A Guide to the Forgotten Sense

We often overlook scent in our writing, opting to create our characters and worlds through sight alone, but that’s a cheap version of the human experience.

Scent 2

Have you ever passed a stranger in the airport and been slammed with homesickness because they’re wearing the same cologne as your husband? Cried because that shirt still smells like the loved one who’s now gone? Felt like you were home despite the miles just because a certain candle was lit?

Scents are tied to memories and memories are inextricably linked to emotions. Good stories elicit emotion in their readers by making the characters and the world real in the same way that readers experience their own world– through their five senses.

Here are some words to help you incorporate scent into your writing.

Set-Up Words

The moment he entered the room, the…

  • Aroma
  • Imbued
  • Infused
  • Musk
  • Perfume
  • Scent
  • Smell
  • Sniff
  • Waft
  • Whiff

Scent Qualities

The moment he entered the room, the air was infused with the…

  • Acrid
  • Antiseptic
  • Bite
  • Bright
  • Burnt
  • Citrus
  • Clean
  • Coppery
  • Creamy
  • Creeping
  • Cutting
  • Dusty
  • Earthy
  • Floral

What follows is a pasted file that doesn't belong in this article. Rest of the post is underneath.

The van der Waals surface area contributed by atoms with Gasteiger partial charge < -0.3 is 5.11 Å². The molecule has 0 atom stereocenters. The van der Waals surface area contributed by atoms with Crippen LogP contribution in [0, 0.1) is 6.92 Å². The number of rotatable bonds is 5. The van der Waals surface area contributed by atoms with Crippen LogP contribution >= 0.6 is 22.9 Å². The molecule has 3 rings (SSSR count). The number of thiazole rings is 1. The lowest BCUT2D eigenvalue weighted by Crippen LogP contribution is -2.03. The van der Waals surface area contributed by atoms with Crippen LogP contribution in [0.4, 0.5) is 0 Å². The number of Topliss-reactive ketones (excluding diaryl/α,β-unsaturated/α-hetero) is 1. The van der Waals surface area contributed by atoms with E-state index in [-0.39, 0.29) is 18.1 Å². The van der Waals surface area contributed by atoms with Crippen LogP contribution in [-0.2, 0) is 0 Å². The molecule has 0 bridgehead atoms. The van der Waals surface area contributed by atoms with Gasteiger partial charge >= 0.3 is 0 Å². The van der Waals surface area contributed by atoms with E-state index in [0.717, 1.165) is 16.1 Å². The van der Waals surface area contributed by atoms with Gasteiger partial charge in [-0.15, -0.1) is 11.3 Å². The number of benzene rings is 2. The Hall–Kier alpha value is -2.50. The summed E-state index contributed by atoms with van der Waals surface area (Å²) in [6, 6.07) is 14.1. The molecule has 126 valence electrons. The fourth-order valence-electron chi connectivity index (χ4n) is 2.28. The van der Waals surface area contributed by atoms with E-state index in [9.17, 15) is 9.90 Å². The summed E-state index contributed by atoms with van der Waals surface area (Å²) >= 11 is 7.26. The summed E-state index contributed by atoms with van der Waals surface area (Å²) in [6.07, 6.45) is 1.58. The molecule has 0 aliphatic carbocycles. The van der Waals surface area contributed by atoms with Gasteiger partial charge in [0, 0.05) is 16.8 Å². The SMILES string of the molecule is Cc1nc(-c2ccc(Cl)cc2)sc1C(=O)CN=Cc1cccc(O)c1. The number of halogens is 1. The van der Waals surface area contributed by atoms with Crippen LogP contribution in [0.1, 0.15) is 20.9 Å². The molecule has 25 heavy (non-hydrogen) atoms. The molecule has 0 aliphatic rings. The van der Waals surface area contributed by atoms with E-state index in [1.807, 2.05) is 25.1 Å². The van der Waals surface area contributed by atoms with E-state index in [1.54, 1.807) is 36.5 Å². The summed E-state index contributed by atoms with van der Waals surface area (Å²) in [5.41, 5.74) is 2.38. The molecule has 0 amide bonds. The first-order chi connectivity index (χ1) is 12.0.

• Fresh
  • Greasy
  • Heady
  • Leathery
  • Light
  • Lingering
  • Medicinal
  • Metallic
  • Minty
  • Musty
  • Noxious
  • Overpowering
  • Overwhelming
  • Papery
  • Petrichor
  • Pungent
  • Putrid
  • Rancid
  • Reeking
  • Salty
  • Sharp
  • Smoky
  • Sour
  • Spicy
  • Stale
  • Sterile
  • Strong
  • Subtle
  • Sulfuric
  • Sweet
  • Tangy
  • Warm

Scent References

The moment he entered the room, the air was infused with the sharp, spicy bite of curry that instantly set her nose and eyes running.

  • Animal
  • Apple
  • Cardamom
  • Cheese
  • Chocolate
  • Clean linen
  • Cloves
  • Curry
  • Dried leaves
  • Grass
  • Hay
  • Lavender
  • Lemon
  • Lilac
  • Menthol
  • Motor Oil
  • Peppermint
  • Pine
  • Rubber
  • Smoke
  • Strawberries
  • Sweat
  • Wood

Some Unexpected Resources

Smell and taste are so closely related, it’s only logical that our words for the two senses would overlap as well. Some of the most valuable resources I’ve found for describing scents come from the food world, particularly the realm of coffee and wine.

The Specialty Coffee Association of America’s Flavor Wheel and Wine Folly’s Guide to 120 Wine Descriptors are great places to start when you need inspiration. Candle stores, cologne and makeup descriptions, and foodie review blogs can also be helpful (and entertaining) in your quest for the perfect scent.


Best of luck in your quest to add sensory depth to your writing.

Please comment below if you have any additions or good references that you’d be willing to share!

-Abigail signing off-

5 thoughts on “A Guide to the Forgotten Sense

Leave a Reply

Fill in your details below or click an icon to log in:

WordPress.com Logo

You are commenting using your WordPress.com account. Log Out /  Change )

Facebook photo

You are commenting using your Facebook account. Log Out /  Change )

Connecting to %s